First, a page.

# Python | Recursion limit handling

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In this article, we’ll look at why this error occurs and how to fix it in Python. To understand this, we need to first look at tail recursion.

 ` # Simple recursive function ` ` # to calculate the factorial of a number ` ` def ` ` fact (n): ` ` if ` ` (n ` ` = ` ` = ` ` 0 ` `): ` ` return ` ` 1 ` ` return ` ` n ` ` * ` ` fact (n ` ` - ` ` 1 ` `) ` ` if ` ` __ name__ ` ` = ` ` = ` ` ’__main__ ’` `: ` ` ` ` ` ` # accepting input ` ` ` ` f ` ` = ` ` int ` ` (` ` input ` ` (` `’ Enter the number: ’` `)) ` ` print ` ` (fact (f)) `` `

Output: Using the ` setrecursionlimit () ` method we can increase the recursion limit and the program can be executed without errors even on large entrances.

 ` # sys module import ` ` import ` ` sys ` ` # setrecursionlimit function ` ` # used to change the default recursion ` ` # limit set by python. Using this, ` ` # we can increase the recursion limit ` ` # to suit our needs ` ` sys.setrecursionlimit (` ` 10 ` ` * ` ` * ` ` 6 ` `) ` ` ` ` # simple recursive function ` ` # to calculate the factorial of a number ` ` # one parameter is required, ` ` # the number whose factorial ` ` # I want to calculate and return ` ` # its factorial ` ` def ` ` fact (n): ` ` ` ` ` ` if ` ` (n ` ` = ` ` = ` ` 0 ` `): ` ` return ` ` 1 ` ` ` ` return ` ` n ` ` * ` ` fact (n ` ` - ` ` 1 ` `) ` ` if ` ` __ name__ ` ` = ` ` = ` `’ __main__’ ` `: ` ` # accepting input ` < / p> ` f ` ` = ` ` int ` ` (` ` input ` ` (` ` ’Enter the number:’ ` `)) ` ` print ` ` (fact (f)) `

Output: ## Python | Recursion limit handling around: Questions

Removing white space around a saved image in matplotlib

I need to take an image and save it after some process. The figure looks fine when I display it, but after saving the figure, I got some white space around the saved image. I have tried the `"tight"` option for `savefig` method, did not work either. The code:

``````  import matplotlib.image as mpimg
import matplotlib.pyplot as plt

fig = plt.figure(1)
plt.imshow(img)

extent = ax.get_window_extent().transformed(fig.dpi_scale_trans.inverted())
plt.savefig("1.png", bbox_inches=extent)

plt.axis("off")
plt.show()
``````

I am trying to draw a basic graph by using NetworkX on a figure and save it. I realized that without a graph it works, but when added a graph I get white space around the saved image;

``````import matplotlib.image as mpimg
import matplotlib.pyplot as plt
import networkx as nx

G = nx.Graph()
pos = {1:[100,120], 2:[200,300], 3:[50,75]}

fig = plt.figure(1)
plt.imshow(img)

nx.draw(G, pos=pos)

extent = ax.get_window_extent().transformed(fig.dpi_scale_trans.inverted())
plt.savefig("1.png", bbox_inches = extent)

plt.axis("off")
plt.show()
``````
228

You can remove the white space padding by setting `bbox_inches="tight"` in `savefig`:

``````plt.savefig("test.png",bbox_inches="tight")
``````

You"ll have to put the argument to `bbox_inches` as a string, perhaps this is why it didn"t work earlier for you.

Possible duplicates:

Matplotlib plots: removing axis, legends and white spaces

How to set the margins for a matplotlib figure?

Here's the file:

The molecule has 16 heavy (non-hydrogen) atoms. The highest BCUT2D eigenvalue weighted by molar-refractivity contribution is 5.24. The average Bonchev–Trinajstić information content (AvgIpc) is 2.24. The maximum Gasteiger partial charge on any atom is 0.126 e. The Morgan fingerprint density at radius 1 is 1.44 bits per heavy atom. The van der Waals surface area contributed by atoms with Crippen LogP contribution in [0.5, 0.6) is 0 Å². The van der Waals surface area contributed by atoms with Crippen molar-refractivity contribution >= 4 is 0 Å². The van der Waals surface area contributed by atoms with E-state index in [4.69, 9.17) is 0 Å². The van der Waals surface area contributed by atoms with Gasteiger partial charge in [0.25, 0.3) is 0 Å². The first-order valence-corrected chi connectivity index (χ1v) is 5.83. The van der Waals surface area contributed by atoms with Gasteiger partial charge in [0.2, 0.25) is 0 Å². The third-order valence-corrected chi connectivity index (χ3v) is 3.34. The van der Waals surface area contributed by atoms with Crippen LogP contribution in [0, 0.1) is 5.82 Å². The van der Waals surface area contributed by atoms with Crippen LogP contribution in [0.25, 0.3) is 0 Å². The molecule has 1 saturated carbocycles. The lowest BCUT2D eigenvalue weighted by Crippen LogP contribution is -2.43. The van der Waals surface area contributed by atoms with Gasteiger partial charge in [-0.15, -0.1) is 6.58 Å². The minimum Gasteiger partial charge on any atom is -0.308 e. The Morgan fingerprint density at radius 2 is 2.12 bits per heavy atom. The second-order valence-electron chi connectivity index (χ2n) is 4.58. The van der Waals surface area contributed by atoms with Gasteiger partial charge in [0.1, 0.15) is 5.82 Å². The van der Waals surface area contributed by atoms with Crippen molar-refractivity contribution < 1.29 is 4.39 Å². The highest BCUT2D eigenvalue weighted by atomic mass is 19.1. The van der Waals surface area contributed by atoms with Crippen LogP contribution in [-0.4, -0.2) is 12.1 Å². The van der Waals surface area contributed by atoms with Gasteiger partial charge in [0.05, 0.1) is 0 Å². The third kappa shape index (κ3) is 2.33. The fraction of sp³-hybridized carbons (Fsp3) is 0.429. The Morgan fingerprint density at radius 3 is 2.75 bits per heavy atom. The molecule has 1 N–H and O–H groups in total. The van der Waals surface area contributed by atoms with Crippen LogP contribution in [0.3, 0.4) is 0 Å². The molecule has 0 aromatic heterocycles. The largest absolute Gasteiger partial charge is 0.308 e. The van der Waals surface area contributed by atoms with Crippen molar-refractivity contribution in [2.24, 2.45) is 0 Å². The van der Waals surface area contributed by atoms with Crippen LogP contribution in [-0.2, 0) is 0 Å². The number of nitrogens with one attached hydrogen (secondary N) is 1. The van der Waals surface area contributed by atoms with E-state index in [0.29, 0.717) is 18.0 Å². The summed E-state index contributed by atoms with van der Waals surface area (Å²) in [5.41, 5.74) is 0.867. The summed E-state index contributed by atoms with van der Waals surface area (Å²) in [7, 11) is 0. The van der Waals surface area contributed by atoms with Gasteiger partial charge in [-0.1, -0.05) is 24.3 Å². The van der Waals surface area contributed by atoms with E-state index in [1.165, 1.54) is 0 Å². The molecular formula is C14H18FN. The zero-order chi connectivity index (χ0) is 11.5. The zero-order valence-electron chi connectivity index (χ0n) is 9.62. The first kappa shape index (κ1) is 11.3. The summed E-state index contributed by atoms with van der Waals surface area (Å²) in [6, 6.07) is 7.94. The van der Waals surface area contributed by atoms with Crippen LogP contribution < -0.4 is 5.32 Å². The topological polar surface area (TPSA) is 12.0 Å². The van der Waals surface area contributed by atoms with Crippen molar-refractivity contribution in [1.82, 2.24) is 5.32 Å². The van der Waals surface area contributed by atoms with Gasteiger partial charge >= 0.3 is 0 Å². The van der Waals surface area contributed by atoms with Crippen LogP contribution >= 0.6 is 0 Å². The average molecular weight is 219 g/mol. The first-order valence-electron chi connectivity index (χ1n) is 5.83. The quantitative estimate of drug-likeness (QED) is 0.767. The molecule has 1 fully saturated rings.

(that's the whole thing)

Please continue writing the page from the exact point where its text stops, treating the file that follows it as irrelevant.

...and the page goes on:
Reduce left and right margins in matplotlib plot

228

I cannot claim I know exactly why or how my “solution” works, but this is what I had to do when I wanted to plot the outline of a couple of aerofoil sections — without white margins — to a PDF file. (Note that I used matplotlib inside an IPython notebook, with the -pylab flag.)

``````plt.gca().set_axis_off()
plt.subplots_adjust(top = 1, bottom = 0, right = 1, left = 0,
hspace = 0, wspace = 0)
plt.margins(0,0)
plt.gca().xaxis.set_major_locator(plt.NullLocator())
plt.gca().yaxis.set_major_locator(plt.NullLocator())
plt.savefig("filename.pdf", bbox_inches = "tight",
``````

I have tried to deactivate different parts of this, but this always lead to a white margin somewhere. You may even have modify this to keep fat lines near the limits of the figure from being shaved by the lack of margins.

## Python | Recursion limit handling mean: Questions

Meaning of @classmethod and @staticmethod for beginner? By user1632861

Could someone explain to me the meaning of `@classmethod` and `@staticmethod` in python? I need to know the difference and the meaning.

As far as I understand, `@classmethod` tells a class that it"s a method which should be inherited into subclasses, or... something. However, what"s the point of that? Why not just define the class method without adding `@classmethod` or `@staticmethod` or any `@` definitions?

tl;dr: when should I use them, why should I use them, and how should I use them?

1726

Though `classmethod` and `staticmethod` are quite similar, there"s a slight difference in usage for both entities: `classmethod` must have a reference to a class object as the first parameter, whereas `staticmethod` can have no parameters at all.

## Example

``````class Date(object):

def __init__(self, day=0, month=0, year=0):
self.day = day
self.month = month
self.year = year

@classmethod
def from_string(cls, date_as_string):
day, month, year = map(int, date_as_string.split("-"))
date1 = cls(day, month, year)
return date1

@staticmethod
def is_date_valid(date_as_string):
day, month, year = map(int, date_as_string.split("-"))
return day <= 31 and month <= 12 and year <= 3999

date2 = Date.from_string("11-09-2012")
is_date = Date.is_date_valid("11-09-2012")
``````

## Explanation

Let"s assume an example of a class, dealing with date information (this will be our boilerplate):

``````class Date(object):

def __init__(self, day=0, month=0, year=0):
self.day = day
self.month = month
self.year = year
``````

This class obviously could be used to store information about certain dates (without timezone information; let"s assume all dates are presented in UTC).

Here we have `__init__`, a typical initializer of Python class instances, which receives arguments as a typical `instancemethod`, having the first non-optional argument (`self`) that holds a reference to a newly created instance.